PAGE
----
Tales of Xillia 2
The original Tales of Xillia won me over with the mature issues it tackled and the enhancements to the series' real-time battle system and overall structure. This sequel continues to build on its interesting characters while adding some new gameplay features, but Tales of Xillia 2 stumbles compared to its predecessor.
Tales of Xillia 2's issues first appear in the pacing; the plot starts slow, taking about 10 hours to get interesting. Part of this is due to a debt-paying mechanic introduced early to get players to engage with the side content and to better prepare for the challenging battles. The debt plays into the story and begins as a great way to get acquainted with the world, but later it becomes an annoying roadblock since you can't progress unless you pay off a portion. The frustration mounts quickly, since the side quests rely heavily on fetching objects and hunting monsters, which is not engaging. The only worthwhile extra content is the side chapters for the returning characters.
The narrative improves as it progresses, and held my interest more than its predecessor. Set a year after the events from the first game, Xillia 2 has interesting beats (like exploring alternative timelines), but its shining stars are the character relationships. The new protagonists, Ludger and Elle, have a growing, heartfelt bond that's fun to watch. Elle stands out as a child dealing with the hardships of losing a family member and finding her place in the world, quickly becoming my favorite character. The returning cast is also redeeming. I thought Leia was dead weight in the last entry, but Tales of Xillia 2 makes her much more interesting as she strives to become a successful journalist. Moments like these make me recommend playing the first game before entering Xillia 2. It's not required, but one of the highlights is seeing how the old cast has grown.
Tales' action battle system, which plays out like a fighting game, continues to improve, and is more fun than ever. Battles are fast-paced and frantic, and you're equipped with a wide variety of skills to handle the baddies. You can swap weapons this time around, taking down enemies with dual blades, a sledgehammer, or guns akimbo. Each weapon plays differently and works better for certain enemy types. In addition, a transformation skill also provides more powerful attacks for a short period, saving you from jams during tough boss battles.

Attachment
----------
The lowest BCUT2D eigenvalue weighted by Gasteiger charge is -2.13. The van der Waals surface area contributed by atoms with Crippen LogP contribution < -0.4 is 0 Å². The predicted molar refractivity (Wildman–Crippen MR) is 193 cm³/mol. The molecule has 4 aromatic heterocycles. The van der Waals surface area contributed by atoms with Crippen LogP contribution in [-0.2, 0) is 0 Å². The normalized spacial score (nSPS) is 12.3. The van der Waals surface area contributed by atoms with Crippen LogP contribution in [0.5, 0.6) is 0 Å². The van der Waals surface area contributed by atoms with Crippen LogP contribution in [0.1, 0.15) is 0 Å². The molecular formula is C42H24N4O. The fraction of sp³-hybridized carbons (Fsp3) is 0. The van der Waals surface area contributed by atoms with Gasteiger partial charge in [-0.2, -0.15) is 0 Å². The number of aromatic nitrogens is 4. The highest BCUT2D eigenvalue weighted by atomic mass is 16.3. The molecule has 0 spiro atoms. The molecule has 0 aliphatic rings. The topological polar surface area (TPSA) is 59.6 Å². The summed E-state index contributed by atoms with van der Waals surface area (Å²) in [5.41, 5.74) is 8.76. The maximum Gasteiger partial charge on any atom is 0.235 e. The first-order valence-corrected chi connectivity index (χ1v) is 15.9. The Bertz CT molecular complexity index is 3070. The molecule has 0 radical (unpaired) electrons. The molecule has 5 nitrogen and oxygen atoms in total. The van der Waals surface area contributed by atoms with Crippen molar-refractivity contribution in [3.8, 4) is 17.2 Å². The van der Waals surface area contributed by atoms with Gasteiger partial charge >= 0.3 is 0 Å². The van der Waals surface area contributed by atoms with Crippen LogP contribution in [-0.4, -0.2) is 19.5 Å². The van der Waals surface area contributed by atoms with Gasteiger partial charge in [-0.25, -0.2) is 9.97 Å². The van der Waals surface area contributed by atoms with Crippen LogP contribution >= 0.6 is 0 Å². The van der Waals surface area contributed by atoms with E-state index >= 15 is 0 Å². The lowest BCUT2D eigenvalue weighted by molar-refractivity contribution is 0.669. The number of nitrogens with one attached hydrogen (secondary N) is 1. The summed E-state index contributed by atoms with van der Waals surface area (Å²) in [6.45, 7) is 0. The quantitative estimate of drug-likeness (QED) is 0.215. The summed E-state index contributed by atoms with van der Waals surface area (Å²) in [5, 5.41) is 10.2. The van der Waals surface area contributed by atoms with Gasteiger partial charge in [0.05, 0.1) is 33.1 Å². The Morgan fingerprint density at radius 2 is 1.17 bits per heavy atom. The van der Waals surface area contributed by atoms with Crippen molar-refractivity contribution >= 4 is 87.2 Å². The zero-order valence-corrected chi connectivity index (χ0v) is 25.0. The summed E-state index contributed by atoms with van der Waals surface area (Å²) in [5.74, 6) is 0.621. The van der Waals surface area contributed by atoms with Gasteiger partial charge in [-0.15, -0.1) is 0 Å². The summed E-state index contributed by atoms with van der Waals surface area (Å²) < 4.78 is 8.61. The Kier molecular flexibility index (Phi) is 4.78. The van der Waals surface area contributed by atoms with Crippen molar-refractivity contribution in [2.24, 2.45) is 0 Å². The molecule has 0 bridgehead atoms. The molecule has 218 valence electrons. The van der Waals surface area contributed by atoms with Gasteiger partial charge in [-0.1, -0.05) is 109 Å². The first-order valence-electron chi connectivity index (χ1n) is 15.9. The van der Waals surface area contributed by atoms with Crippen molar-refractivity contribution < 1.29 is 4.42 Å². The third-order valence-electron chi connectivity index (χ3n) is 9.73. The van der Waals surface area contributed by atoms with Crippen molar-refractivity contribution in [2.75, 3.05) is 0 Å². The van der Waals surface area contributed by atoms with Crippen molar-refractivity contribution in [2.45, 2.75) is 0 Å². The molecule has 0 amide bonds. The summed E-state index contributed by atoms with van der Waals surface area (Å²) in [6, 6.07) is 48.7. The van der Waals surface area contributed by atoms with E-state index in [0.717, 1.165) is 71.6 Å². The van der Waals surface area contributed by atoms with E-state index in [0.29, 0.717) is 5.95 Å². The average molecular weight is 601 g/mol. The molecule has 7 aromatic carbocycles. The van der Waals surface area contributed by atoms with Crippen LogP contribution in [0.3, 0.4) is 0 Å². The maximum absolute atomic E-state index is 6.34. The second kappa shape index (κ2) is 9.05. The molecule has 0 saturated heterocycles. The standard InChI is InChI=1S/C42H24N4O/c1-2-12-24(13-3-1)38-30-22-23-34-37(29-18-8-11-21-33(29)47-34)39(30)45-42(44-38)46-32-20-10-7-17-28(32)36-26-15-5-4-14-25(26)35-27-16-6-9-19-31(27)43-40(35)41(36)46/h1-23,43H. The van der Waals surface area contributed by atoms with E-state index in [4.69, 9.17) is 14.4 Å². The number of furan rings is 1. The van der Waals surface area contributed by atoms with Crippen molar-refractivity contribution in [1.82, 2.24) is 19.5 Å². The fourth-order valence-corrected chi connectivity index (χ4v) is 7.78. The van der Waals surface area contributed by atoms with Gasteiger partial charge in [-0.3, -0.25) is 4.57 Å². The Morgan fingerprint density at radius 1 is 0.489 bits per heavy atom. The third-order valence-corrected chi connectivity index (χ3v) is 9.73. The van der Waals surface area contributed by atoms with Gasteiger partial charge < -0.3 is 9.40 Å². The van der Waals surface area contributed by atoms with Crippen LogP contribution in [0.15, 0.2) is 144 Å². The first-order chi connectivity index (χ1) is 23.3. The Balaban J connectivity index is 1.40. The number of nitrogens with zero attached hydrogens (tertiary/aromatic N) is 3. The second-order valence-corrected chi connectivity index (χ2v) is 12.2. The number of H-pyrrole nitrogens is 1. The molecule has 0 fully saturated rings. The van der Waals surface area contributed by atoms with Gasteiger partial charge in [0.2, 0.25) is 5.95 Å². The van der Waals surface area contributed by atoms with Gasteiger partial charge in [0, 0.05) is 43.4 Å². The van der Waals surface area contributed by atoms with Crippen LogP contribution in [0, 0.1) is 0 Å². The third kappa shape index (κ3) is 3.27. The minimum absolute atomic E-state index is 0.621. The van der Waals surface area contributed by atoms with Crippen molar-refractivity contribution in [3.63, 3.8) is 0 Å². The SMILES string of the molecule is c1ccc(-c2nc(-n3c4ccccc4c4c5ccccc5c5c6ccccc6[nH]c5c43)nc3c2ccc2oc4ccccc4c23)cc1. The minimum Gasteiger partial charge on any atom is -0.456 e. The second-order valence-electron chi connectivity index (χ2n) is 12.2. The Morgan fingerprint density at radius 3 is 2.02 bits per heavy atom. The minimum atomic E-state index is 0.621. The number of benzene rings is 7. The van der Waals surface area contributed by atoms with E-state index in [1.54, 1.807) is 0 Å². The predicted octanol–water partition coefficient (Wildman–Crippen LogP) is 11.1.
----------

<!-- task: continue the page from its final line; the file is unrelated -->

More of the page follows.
Bandai Namco also brings back the wonderful link system, which pairs up two characters for bonuses as they flank enemies. The longer Ludger links up with another character, the more his affinity increases. Affinity also increases based on your responses in dialogue, giving you a reason to choose your words carefully. The affinity system is an excellent addition, as building relationships nets you new combat skills.
Learning special attacks and skills has changed. Instead of Xillia's sphere grid-like upgrade system, which I enjoyed immensely, this entry's progression system focuses on elemental properties. You equip orbs, each with a number of the six elements, to learn and upgrade attacks and skills. Some orbs contain overlapping skills, so if a character already knows an ability, the new orb improves it. I didn't enjoy this as much as the previous streamlined system, but it's solid nonetheless.
Tales of Xillia 2's biggest crime is how much it reuses content. You visit new places in Elympios, but the Rieze Maxia environments are ripped from the first game. On top of that, you visit dungeons, towns, and fields multiple times, and it's even worse if you factor in the side content. Many of these places aren't anything to write home about, as the majority of dungeons are linear affairs devoid of puzzles. At least fields are cluttered with collectibles that help for customization and upgrades, but the lack of new environments is disappointing.
Tales of Xillia 2 has its flaws, but it also has plenty of what fans of the series love: Challenging battles, great character interactions, and a story full of twists. I'm still continually lured in by the series, I just wish this entry felt like more than a sideways step.
How does this sequel compare to the first game? Find out in our review.